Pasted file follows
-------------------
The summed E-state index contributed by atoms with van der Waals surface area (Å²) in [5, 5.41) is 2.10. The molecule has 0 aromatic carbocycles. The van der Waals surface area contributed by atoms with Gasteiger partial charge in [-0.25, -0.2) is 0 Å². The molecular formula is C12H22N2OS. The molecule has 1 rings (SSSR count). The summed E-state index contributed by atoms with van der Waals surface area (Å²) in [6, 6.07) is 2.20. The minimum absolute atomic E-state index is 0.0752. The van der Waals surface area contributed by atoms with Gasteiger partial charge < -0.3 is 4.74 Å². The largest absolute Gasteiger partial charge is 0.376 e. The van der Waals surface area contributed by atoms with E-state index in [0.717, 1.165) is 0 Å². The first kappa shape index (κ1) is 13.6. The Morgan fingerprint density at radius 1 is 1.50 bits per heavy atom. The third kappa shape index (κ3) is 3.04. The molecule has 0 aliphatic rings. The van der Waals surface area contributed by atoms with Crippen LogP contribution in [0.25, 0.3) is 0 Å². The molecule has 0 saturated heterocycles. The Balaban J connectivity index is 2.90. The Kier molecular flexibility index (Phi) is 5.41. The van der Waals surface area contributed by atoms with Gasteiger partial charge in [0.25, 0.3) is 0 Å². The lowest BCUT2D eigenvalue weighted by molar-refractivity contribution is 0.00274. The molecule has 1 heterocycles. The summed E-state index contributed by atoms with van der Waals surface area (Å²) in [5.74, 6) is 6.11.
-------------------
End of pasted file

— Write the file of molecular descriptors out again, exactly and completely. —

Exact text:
The summed E-state index contributed by atoms with van der Waals surface area (Å²) in [5, 5.41) is 2.10. The molecule has 0 aromatic carbocycles. The van der Waals surface area contributed by atoms with Gasteiger partial charge in [-0.25, -0.2) is 0 Å². The molecular formula is C12H22N2OS. The molecule has 1 rings (SSSR count). The summed E-state index contributed by atoms with van der Waals surface area (Å²) in [6, 6.07) is 2.20. The minimum absolute atomic E-state index is 0.0752. The van der Waals surface area contributed by atoms with Gasteiger partial charge < -0.3 is 4.74 Å². The largest absolute Gasteiger partial charge is 0.376 e. The van der Waals surface area contributed by atoms with E-state index in [0.717, 1.165) is 0 Å². The first kappa shape index (κ1) is 13.6. The Morgan fingerprint density at radius 1 is 1.50 bits per heavy atom. The third kappa shape index (κ3) is 3.04. The molecule has 0 aliphatic rings. The van der Waals surface area contributed by atoms with Crippen LogP contribution in [0.25, 0.3) is 0 Å². The molecule has 0 saturated heterocycles. The Balaban J connectivity index is 2.90. The Kier molecular flexibility index (Phi) is 5.41. The van der Waals surface area contributed by atoms with Gasteiger partial charge in [0.25, 0.3) is 0 Å². The lowest BCUT2D eigenvalue weighted by molar-refractivity contribution is 0.00274. The molecule has 1 heterocycles. The summed E-state index contributed by atoms with van der Waals surface area (Å²) in [5.74, 6) is 6.11.